Stewart just off center in settling for second U.S. Open notebook


SPRINGFIELD, N.J. -- Payne Stewart wore the colors of the Buffalo Bills yesterday and putted like Scott Norwood once kicked.

A little to the left. And a little to the right.

"You put your best stroke on and your best read on, and sometimes they go in and sometimes they don't," Stewart said.

Unfortunately for Stewart, most of the big putts slipped away and he accepted a second-place finish behind Lee Janzen at the 93rd U.S. Open.

"I didn't play as well as I would have liked to," said Stewart, who closed with an even-par 70 for a 6-under 274 at Baltusrol Golf Club.

"I didn't drive the ball as well as I've been driving it," he said. "I hung in there and made some difficult shots, but it was tough."

Perhaps the biggest mistake Stewart made was giving Janzen the honor at the 16th green. Janzen chipped in from the rough for a birdie, and then Stewart rolled his birdie attempt from 40 feet just by the cup.

It was the big swing that turned the tournament.

"That wasn't what I was anticipating," he said. "But you know, that's [Janzen's shot] what makes champions."

Stewart hasn't won a tournament since taking the 1991 Open. But he is neither angry, nor depressed.

"I've got no regrets," he said. "I played well. I never shot over par this week. I'll keep knocking on that door, and by golly, one of these days that door will be open, and I'll just bust right through it."

Funk ties for 7th

Fred Funk came to the U.S. Open in search of a top-16 finish and a place in next year's Masters.

Instead, he nearly played his way into title contention. Using a closing- round score of even-par 70, Funk finished in a four-way tie for seventh at 1-under 279.

He'll be going to the Masters next spring.

"Overall, it's the best by far I've done at the Open and I tried to keep it in the back of my mind on the back nine," said Funk, the former University of Maryland golf coach who lives in College Park.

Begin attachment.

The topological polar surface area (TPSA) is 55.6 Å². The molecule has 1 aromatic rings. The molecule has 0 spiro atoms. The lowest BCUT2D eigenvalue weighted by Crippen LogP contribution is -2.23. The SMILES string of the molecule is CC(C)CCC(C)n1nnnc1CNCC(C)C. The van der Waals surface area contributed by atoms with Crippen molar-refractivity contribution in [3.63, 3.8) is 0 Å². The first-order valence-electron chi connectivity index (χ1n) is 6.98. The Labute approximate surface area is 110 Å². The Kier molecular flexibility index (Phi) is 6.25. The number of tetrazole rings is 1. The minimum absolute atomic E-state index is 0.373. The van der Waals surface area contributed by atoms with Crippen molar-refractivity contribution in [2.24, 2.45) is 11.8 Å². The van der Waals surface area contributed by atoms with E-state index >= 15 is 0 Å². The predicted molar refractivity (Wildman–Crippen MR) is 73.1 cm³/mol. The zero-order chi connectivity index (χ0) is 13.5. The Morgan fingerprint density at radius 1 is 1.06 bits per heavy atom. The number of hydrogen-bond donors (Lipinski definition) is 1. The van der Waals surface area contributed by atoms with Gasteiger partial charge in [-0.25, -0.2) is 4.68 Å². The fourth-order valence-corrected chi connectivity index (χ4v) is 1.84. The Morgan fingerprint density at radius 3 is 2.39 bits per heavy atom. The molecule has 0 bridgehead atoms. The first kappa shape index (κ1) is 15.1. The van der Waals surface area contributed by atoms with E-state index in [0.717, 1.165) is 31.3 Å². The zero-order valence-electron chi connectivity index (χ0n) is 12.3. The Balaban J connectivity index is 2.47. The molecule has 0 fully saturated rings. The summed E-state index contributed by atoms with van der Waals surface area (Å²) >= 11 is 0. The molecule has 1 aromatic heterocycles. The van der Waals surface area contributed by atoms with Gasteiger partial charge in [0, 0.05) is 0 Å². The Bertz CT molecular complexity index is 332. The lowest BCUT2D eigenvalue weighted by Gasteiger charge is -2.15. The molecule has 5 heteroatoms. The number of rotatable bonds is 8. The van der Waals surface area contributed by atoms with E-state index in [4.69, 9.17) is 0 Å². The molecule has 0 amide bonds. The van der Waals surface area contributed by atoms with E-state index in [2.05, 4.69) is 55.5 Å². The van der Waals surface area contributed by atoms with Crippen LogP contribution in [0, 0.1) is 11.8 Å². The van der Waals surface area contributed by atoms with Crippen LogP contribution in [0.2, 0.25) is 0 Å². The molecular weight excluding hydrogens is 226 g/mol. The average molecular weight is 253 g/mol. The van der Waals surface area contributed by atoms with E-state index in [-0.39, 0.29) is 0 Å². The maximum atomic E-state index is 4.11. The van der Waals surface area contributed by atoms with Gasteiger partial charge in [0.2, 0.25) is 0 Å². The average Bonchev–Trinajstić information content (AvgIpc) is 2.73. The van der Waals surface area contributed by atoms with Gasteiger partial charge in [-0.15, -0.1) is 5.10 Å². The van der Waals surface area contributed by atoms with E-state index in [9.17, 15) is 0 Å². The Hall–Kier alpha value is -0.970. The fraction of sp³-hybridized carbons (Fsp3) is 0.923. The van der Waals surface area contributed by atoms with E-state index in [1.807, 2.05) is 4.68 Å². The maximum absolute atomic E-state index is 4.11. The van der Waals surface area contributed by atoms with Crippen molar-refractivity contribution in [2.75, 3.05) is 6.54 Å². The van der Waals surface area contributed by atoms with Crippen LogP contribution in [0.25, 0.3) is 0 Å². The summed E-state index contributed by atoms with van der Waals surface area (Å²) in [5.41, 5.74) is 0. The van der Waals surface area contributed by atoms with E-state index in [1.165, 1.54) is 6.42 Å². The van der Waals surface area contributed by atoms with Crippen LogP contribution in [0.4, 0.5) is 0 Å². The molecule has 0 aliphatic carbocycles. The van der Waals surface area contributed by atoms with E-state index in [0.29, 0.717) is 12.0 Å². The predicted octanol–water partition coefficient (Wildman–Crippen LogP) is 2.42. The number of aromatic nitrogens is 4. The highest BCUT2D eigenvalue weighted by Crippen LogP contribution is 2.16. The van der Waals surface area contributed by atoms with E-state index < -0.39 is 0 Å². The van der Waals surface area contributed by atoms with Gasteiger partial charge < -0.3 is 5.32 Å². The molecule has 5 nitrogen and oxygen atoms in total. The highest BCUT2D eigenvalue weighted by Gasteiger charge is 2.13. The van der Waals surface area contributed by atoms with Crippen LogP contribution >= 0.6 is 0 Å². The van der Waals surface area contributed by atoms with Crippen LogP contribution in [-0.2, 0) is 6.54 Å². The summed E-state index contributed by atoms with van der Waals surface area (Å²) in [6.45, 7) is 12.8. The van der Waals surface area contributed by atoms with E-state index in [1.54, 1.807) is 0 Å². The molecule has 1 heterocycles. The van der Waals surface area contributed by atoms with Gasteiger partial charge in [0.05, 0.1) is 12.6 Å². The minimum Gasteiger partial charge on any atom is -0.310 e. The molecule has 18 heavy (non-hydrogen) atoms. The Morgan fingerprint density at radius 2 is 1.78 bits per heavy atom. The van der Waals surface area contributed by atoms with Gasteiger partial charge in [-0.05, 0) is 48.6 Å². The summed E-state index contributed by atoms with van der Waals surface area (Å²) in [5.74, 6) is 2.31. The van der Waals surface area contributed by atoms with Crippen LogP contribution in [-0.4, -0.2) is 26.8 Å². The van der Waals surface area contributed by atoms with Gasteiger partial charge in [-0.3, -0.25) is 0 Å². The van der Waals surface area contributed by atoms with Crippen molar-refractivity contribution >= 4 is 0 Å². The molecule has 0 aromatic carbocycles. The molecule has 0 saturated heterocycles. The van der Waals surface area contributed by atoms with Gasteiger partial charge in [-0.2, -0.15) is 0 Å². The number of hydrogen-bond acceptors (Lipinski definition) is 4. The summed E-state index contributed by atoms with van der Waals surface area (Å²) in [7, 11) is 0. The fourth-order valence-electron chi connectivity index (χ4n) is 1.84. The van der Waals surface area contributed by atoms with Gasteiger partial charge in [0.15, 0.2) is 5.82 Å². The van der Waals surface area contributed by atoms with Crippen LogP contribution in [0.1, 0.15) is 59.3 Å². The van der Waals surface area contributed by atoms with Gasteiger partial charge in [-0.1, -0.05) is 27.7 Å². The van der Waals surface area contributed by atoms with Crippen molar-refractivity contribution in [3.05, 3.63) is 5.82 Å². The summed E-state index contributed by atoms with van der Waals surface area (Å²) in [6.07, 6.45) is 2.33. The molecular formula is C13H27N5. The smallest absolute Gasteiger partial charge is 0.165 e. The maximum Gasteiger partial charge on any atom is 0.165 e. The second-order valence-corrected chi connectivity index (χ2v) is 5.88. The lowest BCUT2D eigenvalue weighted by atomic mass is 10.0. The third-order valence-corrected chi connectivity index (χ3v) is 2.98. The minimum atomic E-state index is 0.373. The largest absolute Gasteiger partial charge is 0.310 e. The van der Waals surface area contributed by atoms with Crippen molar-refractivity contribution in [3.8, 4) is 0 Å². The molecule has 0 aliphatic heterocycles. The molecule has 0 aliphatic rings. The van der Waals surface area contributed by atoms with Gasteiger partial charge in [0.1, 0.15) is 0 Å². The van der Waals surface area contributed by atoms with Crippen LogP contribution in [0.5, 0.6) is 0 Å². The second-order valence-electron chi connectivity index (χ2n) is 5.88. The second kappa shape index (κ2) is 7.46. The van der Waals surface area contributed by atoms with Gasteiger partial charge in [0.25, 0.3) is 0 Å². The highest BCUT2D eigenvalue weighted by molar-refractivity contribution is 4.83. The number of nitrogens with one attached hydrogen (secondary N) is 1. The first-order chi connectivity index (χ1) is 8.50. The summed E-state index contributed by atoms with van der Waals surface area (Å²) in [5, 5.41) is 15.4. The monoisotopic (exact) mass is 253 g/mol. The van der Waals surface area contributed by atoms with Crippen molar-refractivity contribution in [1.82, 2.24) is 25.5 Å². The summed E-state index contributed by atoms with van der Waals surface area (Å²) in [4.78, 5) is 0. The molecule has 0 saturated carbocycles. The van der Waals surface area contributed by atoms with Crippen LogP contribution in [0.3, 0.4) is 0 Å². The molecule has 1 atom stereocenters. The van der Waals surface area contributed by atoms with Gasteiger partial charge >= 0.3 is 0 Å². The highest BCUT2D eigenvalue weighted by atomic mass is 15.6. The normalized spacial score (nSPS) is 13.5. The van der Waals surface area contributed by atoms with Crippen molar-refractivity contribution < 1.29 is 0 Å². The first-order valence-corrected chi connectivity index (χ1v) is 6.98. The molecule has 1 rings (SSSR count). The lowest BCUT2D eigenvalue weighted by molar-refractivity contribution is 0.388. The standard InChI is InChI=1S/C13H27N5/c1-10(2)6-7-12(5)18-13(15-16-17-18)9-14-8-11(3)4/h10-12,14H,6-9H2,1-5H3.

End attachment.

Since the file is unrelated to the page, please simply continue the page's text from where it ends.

Swan song for Nicklaus?

The Jack Nicklaus nostalgia tour at Baltusrol came to a quiet close early yesterday, when he completed the fourth-round in 1-over 71 for a 9-over total of 289 and a tie for 72nd place.

That was a far cry from his two previous appearances at Baltusrol, when he set two scoring records to win two U.S. Opens.

"That is probably going to be the last time I walk up the 18th at Baltusrol at the U.S. Open," he said. "When are we playing again here? I'll only be 66. Sure, I'll come back and play. That would be nice to come back to the Open at 66 and shoot your age in the last round."

Nicklaus, 53, may now be long past his prime. But he still considers himself a threat to win any tournament. And he still commands respect.

Fuzzy Zoeller, his playing partner yesterday, putted out first on the 18th, to let the crowd savor one last moment with a legend.

"I just told Jack to let his hands rest," Zoeller said. "For all he has done for golf, I figured he should putt last."

Solid debut

Justin Leonard, a University of Texas junior, was the low amateur at 8-over 288, tying for 68th place.

"It has been a great experience and I felt like I learned something every day," he said. "If I get out here within a couple of years, I think I'll be that much more comfortable on the tour."

Watson: I'll be back

Tom Watson, like Nicklaus, needed a special exemption to get in this Open. But Watson surprised everyone, including himself, with a fifth-place finish at 2-under 278.

And the best part of the performance was this: he won't need an exemption next year. He has already earned his way into the 1994 Open.

"I'm happy with the way I'm swinging," Watson said after rolling in a 40-foot par putt on the 18th to finish the final round at 1-under 69. "I'm hitting a lot of good golf shots. Watson will be back one of these days."

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